Boris Becker recalls his career-defining Wimbledon triumph

‘Winning Wimbledon at 17 opened doors I never knew existed’: Boris Becker recalls his career-defining triumph…  35 years on

  • Boris Becker’s life changed when he won Wimbledon 35 years ago aged 17
  • Becker said that life came at him fast in the months after his brilliant triumph 
  • He recalls also wanting to create a good image for the re-emerging Germany  

Boris Becker ponders for a second what it was like to win Wimbledon aged 17, and then conjures up an image: ‘It was like being the first man on Mars.’

Thirty five years have passed since the ginger-haired teenager christened ‘Boom Boom’ was blasted into space on a mission fraught with both excitement and danger.

The age of the tennis wunderkind was launched. ‘There was no story board for it,’ recalls Becker, seated beside the rooftop court at the Thames-side apartment block which has been home through the lockdown.

It has been 35 years since German Boris Becker won Wimbledon at the tender age of 17

Becker holds aloft the Wimbledon trophy, celebrating a four-set victory over Kevin Curren

‘What happened has informed the rest of my life. I don’t think anyone could really understand what it was like.’

Life came fast, and within a few months the pressure had begun to take a toll. He reveals that at the US Open which followed he was actually grateful when he was knocked out of the fourth round: ‘I was on course to play John McEnroe in the quarters and it was being built up like the Super Bowl. I was glad I lost because it was getting too much and I needed a rest.’

Over the next fortnight’s phantom Wimbledon Becker will pay several visits to the All England Club, where he will be a studio guest during several of the BBC shows being scheduled to fill the void.

It is the place responsible for giving him a high enough profile to have the distinction of being instantly recognisable just by his first name – at least until another colourful Boris came along the in the shape of the Prime Minister.

‘Occasionally I see a headline with Boris in it and wonder what have I been up to now?’ he smiles. ‘Ironically it’s not even a German name’.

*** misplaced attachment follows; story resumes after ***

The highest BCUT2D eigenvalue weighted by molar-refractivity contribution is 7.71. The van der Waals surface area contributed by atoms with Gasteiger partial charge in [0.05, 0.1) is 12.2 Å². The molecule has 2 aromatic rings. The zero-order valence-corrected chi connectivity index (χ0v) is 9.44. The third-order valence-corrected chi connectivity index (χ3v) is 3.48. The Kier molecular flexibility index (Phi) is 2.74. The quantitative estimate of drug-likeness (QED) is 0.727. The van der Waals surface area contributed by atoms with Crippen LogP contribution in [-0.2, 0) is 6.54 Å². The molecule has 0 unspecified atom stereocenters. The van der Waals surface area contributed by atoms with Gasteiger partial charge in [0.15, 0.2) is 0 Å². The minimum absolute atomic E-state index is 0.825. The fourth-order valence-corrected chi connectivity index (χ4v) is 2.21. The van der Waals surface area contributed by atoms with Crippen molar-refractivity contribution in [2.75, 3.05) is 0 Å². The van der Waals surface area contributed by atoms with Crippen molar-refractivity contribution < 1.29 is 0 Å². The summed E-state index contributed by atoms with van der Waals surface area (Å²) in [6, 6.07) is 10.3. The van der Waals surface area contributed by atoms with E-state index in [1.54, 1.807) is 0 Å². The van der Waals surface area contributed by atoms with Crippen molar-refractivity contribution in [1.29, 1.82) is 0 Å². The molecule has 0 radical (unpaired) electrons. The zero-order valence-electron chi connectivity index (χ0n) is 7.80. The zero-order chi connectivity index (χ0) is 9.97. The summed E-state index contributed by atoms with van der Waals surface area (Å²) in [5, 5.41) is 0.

Becker felt responsible to promote a good image of his re-emerging country with the win

As if winning Wimbledon at 17 was not extraordinary enough, it came with the added significance of him feeling responsible to promote a good image of his re-emerging country. One memory of that heady summer is feeling uncomfortable at the media associating his game with ‘Blitzkrieg’.

Among those who avidly followed his progress was man-of-the-moment Jurgen Klopp, a lifelong tennis follower.

Becker soared to prominence when the game had never been more sexy, perhaps even more so than in this era of Nadal, Federer and Djokovic.

There are parallels with 1985 in that another great threesome who had driven the sport forward were at the back end of their powers: Borg, McEnroe and Connors (in Borg’s case retired already).

Nightclubs were still frequented and players all stayed in central London during Wimbledon, rather than being billeted with their large entourages in private houses around SW19.

For his stay in the capital that year Becker resided at the old Londonderry hotel in South Kensington, accompanied only by coach Gunther Bosch and his moustachioed manager Ion Tiriac, who drove him round in his Mercedes.

The 17 year-old Becker had only left school the previous summer, and not long given up his other preferred sports. His fast-improving results had already propelled him towards the top 30 and he was increasingly talked about within the game, if not among the general public.

Becker was known for his power, with the nickname ‘Boom Boom’ being attributed to him

‘Vijay Amritraj (the Indian player) came up with Boom Boom, because he had not seen anyone hit the ball harder than me. I was always naturally strong and had done a lot of swimming when I was younger, played basketball and was at regional level in youth soccer,’ he says.

Power was only part of the story, as his vaunted serve was also the product of superb technique. He displays his Anglophilia in describing it: ‘Some of it was to do with how I could snap my wrist, a bit like a bowler in cricket. My serve and my other shots became very accurate as well as heavy.’

Unseeded and largely unheralded, he scythed through a series of top grass court players to win the preceding tournament at Queen’s, where he beat Johan Kriek in the final. Still, not everyone believed it when the South African predicted afterwards that this young German was going to win Wimbledon.

‘I wasn’t really aware that he had said that because my English was not so good at the time, but I do remember going to the All England to practice on the Tuesday, and that everyone was looking at me. It was the first time I noticed that other players were coming to see how I practised, and that made me feel good.’

He was ranked 20 for Wimbledon and still unseeded. While Kriek was later anointed with the wisdom of Solomon for his prophesy, Becker happily admits that he should never even have reached the Championships final, and that luck played its part.

‘I played Joakim Nystrom in the third round on the old Court One. He twice served for the match but I ended up winning 9-7 in the fifth.

Becker ended up enjoying dinner at San Lorenzo in Knightsbridge during his  London stay